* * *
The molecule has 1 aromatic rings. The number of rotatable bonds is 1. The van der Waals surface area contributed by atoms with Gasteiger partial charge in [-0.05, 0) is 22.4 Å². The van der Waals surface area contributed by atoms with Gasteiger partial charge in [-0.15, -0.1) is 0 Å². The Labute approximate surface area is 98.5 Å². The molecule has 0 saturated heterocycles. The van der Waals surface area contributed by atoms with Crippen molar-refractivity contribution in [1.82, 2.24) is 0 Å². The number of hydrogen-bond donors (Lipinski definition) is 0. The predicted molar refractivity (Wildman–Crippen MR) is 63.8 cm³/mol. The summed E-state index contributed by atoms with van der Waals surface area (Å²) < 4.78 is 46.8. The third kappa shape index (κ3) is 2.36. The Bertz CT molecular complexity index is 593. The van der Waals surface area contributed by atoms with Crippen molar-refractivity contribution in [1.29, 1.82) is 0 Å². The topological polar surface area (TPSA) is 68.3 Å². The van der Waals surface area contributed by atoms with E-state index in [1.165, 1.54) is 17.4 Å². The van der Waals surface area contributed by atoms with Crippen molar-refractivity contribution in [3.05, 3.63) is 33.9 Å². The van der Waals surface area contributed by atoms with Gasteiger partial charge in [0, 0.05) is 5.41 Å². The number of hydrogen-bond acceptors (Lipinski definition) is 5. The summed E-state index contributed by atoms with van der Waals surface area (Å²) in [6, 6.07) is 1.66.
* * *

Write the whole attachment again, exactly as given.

The molecule has 1 aromatic rings. The number of rotatable bonds is 1. The van der Waals surface area contributed by atoms with Gasteiger partial charge in [-0.05, 0) is 22.4 Å². The van der Waals surface area contributed by atoms with Gasteiger partial charge in [-0.15, -0.1) is 0 Å². The Labute approximate surface area is 98.5 Å². The molecule has 0 saturated heterocycles. The van der Waals surface area contributed by atoms with Crippen molar-refractivity contribution in [1.82, 2.24) is 0 Å². The number of hydrogen-bond donors (Lipinski definition) is 0. The predicted molar refractivity (Wildman–Crippen MR) is 63.8 cm³/mol. The summed E-state index contributed by atoms with van der Waals surface area (Å²) < 4.78 is 46.8. The third kappa shape index (κ3) is 2.36. The Bertz CT molecular complexity index is 593. The van der Waals surface area contributed by atoms with Crippen molar-refractivity contribution in [1.29, 1.82) is 0 Å². The topological polar surface area (TPSA) is 68.3 Å². The van der Waals surface area contributed by atoms with E-state index in [1.165, 1.54) is 17.4 Å². The van der Waals surface area contributed by atoms with Crippen molar-refractivity contribution in [3.05, 3.63) is 33.9 Å². The van der Waals surface area contributed by atoms with Gasteiger partial charge in [0, 0.05) is 5.41 Å². The number of hydrogen-bond acceptors (Lipinski definition) is 5. The summed E-state index contributed by atoms with van der Waals surface area (Å²) in [6, 6.07) is 1.66.